The rate at which users make value judgments on web pages exclude cognitive thinking. The test users had an emotional reaction to the home pages that they could not control. This “emotional reaction” pre-cognitive is a physiological response to what they see on the screen – a “gut reaction.” The postponement of first impressions with other attributes is sometimes called “halo effect” or “cognitive confirmation bias”: users search for evidence their first impression and ignore evidence contrary to their first impression. People want to be right, and tend to look for clues that confirm their initial hypothesis.
“… The strong impact of the visual appeal of the site seemed to distract usability problems. This suggests that factors aesthetic or visual appeal are detected first and that these could affect how users consider subsequent experience …. Therefore, even if a site is very user friendly and provides helpful information presented in a logical order, it may fail to impress someone whose first impression of the site was negative. ” – (Lindgaard 2006)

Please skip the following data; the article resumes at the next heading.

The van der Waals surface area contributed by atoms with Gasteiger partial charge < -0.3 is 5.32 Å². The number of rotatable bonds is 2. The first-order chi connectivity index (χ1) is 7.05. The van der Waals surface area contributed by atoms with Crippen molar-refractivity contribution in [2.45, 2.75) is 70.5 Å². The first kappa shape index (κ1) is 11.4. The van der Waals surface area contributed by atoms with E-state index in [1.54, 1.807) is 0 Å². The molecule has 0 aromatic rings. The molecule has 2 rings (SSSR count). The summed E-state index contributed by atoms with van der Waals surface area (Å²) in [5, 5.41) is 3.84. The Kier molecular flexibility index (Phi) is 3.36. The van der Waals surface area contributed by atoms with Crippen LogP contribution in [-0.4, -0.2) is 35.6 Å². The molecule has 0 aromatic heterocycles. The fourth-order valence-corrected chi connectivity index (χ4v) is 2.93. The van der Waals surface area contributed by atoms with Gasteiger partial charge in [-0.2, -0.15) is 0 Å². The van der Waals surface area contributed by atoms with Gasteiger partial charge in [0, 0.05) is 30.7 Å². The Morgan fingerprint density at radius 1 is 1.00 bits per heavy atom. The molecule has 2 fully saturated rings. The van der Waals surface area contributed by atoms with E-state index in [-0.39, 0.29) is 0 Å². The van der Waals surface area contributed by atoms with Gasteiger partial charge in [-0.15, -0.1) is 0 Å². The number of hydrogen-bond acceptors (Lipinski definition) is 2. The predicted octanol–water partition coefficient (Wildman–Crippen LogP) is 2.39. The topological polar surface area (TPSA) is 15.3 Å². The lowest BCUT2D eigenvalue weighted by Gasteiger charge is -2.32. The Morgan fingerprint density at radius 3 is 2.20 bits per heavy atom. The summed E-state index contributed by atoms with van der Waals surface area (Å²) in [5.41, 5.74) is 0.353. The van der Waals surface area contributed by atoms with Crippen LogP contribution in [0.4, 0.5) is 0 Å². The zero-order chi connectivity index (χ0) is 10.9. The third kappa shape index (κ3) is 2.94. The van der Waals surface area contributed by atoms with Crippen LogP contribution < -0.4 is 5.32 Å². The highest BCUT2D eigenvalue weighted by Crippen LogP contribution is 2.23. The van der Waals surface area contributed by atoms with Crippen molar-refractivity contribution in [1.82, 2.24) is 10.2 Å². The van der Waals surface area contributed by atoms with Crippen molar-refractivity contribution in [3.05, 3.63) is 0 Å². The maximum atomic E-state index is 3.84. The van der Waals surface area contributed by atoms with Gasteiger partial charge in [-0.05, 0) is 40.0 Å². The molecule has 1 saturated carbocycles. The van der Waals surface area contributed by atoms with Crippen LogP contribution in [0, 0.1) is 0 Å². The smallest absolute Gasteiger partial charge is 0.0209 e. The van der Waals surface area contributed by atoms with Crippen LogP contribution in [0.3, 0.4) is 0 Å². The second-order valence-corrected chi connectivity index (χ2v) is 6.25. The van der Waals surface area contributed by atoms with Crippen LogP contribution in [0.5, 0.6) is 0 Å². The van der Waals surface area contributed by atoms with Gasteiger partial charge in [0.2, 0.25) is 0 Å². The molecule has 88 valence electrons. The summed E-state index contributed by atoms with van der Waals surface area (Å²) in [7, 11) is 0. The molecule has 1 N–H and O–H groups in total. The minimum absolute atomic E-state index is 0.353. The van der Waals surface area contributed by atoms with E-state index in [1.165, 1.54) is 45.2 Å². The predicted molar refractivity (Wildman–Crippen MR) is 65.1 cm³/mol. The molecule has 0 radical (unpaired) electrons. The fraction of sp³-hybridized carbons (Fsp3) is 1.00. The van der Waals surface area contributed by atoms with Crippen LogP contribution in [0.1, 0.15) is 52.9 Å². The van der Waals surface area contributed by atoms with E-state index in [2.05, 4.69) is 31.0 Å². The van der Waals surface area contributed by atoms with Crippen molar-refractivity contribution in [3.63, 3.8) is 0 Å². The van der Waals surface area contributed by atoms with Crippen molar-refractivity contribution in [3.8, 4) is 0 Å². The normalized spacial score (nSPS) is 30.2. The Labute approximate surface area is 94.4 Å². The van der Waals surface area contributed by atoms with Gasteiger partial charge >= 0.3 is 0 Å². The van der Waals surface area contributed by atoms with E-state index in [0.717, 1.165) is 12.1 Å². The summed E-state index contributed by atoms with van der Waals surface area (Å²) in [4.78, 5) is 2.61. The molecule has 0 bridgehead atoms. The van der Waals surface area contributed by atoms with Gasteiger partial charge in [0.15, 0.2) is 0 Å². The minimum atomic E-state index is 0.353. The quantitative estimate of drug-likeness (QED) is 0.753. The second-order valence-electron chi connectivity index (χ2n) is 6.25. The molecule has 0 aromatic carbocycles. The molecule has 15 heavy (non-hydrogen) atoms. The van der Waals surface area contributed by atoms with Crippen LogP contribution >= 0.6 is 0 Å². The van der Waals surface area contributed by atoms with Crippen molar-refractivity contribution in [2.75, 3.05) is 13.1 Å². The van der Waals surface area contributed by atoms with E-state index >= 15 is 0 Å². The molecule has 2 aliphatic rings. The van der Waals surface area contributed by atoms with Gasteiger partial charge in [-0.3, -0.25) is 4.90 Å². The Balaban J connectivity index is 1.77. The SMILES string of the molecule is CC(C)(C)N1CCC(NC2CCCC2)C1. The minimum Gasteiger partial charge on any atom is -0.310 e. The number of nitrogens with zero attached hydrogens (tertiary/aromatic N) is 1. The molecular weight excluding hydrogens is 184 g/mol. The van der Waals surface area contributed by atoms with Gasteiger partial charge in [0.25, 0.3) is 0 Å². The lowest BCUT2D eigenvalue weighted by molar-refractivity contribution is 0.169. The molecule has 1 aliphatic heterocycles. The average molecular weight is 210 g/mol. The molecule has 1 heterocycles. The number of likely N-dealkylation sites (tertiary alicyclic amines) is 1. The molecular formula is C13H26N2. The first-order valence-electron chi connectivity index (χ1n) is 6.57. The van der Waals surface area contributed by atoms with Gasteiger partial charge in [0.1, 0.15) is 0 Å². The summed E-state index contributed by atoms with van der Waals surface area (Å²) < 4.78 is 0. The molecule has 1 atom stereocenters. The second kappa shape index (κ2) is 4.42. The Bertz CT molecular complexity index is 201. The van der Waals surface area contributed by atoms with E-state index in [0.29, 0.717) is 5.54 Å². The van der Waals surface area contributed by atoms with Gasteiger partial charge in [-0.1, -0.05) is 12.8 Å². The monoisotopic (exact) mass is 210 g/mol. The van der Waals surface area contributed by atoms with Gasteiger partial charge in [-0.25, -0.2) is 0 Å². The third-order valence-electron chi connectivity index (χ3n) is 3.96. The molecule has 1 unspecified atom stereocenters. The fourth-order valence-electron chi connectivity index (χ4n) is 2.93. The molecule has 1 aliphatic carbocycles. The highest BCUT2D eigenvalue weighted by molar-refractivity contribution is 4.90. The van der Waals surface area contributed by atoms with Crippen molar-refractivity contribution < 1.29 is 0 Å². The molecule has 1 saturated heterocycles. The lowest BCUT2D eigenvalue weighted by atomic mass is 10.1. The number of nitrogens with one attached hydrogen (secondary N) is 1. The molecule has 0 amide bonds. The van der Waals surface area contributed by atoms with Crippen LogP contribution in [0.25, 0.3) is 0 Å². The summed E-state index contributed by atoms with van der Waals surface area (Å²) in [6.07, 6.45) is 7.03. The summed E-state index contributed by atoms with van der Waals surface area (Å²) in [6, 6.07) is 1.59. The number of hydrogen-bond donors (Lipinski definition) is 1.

There is clearly an interaction between our emotional reaction to a web page and our conscious thought processes. Users apply both to an overall judgment (emotional) and analytic (cognitive) when they decide to buy a product. “The feeling qu’éprouveront users through a” clean and professional design “can have a effect called halo effect on their future purchasing decisions (Fogg 2003).